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End of an era for Arran-Tara flag football tournament – London News Today

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It’s the end of an era for a long-running regional elementary school flag football tournament.

Paul Bolton, the creator of the Arran-Tara Flag Football tournament, is set to retire from teaching at the end of this school year. That will bring to a close 23 years of organizing this massive annual event at Arran-Tara Elementary School.

The tournament had humble beginnings, born after a local soccer tournament ended shortly after Bolton transferred to the school 26 years ago.

“Another teacher and I – he was at Saugeen Central – said ‘Have you got this flag football kit?’ I said ‘Yeah, I got one,’ so he said ‘Why don’t you come on over and we’ll have a little tournament.’ So we did it after school that year, we just drove over and I think we had four teams: I brought two and he had two. We had a great little day, so I said ‘Next year, why don’t we host it at my school, we’ve got all kinds of room.’ We invited all of the local schools, I had four fields going and we had four schools come and it developed into an important part of the rotation for our local schools,” Bolton said.

News of the tournament spread over time through word of mouth, as Bolton acknowledges a lot of the same teachers involved in youth sports help with a variety of teams. Soon, it became the biggest event on the elementary sports calendar.

“Within I would say, 12 years of starting it, I was up to eight fields running at a time, 48 teams in tournament, 102 games of football in five hours,” he said. “It literally is the biggest tournament in the district by far.”

Even to this year, Bolton says he handled all of the registration, scheduling and organizing of the tournament himself. However, because it was such a hit with students, they offered to help where they could.

“I’ve got all kinds of student helpers who are my score keepers and food sale people. Most importantly, I have former students who generously come back and referee for me, which is a huge job. When they leave in Grade 8, they say ‘I’m coming back next year Mr B’ and luckily I’ve had former students who have been coordinating that for me for the last five or six years,” he said.

Bolton also acknowledged the support of Tara Minor Soccer Association, which began installing porta-potties at the field a few weeks early so the tournament could benefit.

Because registration fees of the massive tournament quickly began covering the costs, Bolton decided to add a charitable element to the event over a decade ago, raising funds for a variety of causes over the years.

“We supported Sierra Leone, we supported Kenya where I personally went to on a Me to We trip with Pinball Clemons, which how that connection developed. I met him and was totally blown away with what his organization does, so we’ve been supporting them,” he said. “And I always make a point of supporting our local food bank. Many of our school families access that and I think it’s important that I can show support locally as well as spread the money around to other places that are going to do good.”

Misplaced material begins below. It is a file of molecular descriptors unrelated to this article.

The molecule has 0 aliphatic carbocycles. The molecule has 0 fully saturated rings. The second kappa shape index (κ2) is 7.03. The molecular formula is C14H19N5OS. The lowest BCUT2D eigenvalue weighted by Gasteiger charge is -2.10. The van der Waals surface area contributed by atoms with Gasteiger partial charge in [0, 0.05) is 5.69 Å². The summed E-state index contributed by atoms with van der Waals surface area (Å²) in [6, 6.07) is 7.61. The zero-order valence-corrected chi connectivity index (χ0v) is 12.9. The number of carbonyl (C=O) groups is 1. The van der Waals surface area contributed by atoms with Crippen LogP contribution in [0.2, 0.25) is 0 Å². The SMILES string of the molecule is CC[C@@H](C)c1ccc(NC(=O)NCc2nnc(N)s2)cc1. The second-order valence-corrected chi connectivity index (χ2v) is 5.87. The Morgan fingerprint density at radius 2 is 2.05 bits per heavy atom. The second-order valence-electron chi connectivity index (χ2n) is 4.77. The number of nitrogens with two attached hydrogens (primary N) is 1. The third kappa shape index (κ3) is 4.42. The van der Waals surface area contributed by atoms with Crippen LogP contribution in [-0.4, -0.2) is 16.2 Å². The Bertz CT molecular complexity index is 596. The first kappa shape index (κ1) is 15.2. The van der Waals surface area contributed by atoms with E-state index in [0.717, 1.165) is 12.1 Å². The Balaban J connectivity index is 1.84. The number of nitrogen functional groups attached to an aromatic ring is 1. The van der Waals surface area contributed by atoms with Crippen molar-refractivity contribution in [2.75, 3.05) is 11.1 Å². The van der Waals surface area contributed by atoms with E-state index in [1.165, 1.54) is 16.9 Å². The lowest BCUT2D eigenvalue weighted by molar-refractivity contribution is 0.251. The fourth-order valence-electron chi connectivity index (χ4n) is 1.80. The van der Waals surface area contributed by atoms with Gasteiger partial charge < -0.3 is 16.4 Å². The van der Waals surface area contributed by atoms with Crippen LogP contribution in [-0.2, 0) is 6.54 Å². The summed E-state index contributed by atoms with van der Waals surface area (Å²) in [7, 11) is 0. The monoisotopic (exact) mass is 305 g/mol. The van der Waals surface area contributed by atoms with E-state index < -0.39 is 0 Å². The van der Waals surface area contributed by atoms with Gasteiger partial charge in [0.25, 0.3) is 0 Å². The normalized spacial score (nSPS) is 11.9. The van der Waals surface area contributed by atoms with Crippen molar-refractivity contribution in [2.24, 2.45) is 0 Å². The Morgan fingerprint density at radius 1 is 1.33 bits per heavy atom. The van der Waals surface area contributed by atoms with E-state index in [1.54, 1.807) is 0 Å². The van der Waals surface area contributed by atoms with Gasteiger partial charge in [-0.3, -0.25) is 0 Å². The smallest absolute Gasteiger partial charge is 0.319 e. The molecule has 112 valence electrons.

Over the years, he estimates over $15,000 has been raised for charitable causes through the tournament. That includes over $2,500 raised at this May’s event for the Tara Area Food Bank and Pinball Clemons Foundation.

The “End of an Era Tournament” on May 16 saw 48 teams from 15 schools across the district descend on Bolton’s fields. Each team played four games, and in order to add some extra incentive, along with banners, Bolton purchased WWE style championship belts for the winners. His vision is that the belt is passed on each year from champ to champ.

For the first year, one of his Arran-Tara Elementary teams claimed the title belt in the Boys A Division. The other winners were Georgian Bay Community School in the B Division and Saugeen District Senior School (SDSS) for the Girls Division.

While Bolton is stepping back from running the tournament as he heads into retirement, he says it will have a future, thanks to Duane Rushton at SDSS, who has taken up organizing the event.

“I did ask if anybody here would be willing to run it, but they all know what it takes, so nobody was willing… but the Port Elgin staff member who brings their teams – it is very much a feeder program for them because they have high school football – he offered to take it over. So I emailed him all my materials and files and I’ll meet with him in the fall to ensure that the transition goes smoothly to next year, when it will be called the Paul Bolton Classic,” he said.

So even though he won’t be in the classroom next year, Bolton will be present at next year’s event, to hand out the banners for the first-ever, Paul Bolton Classic.

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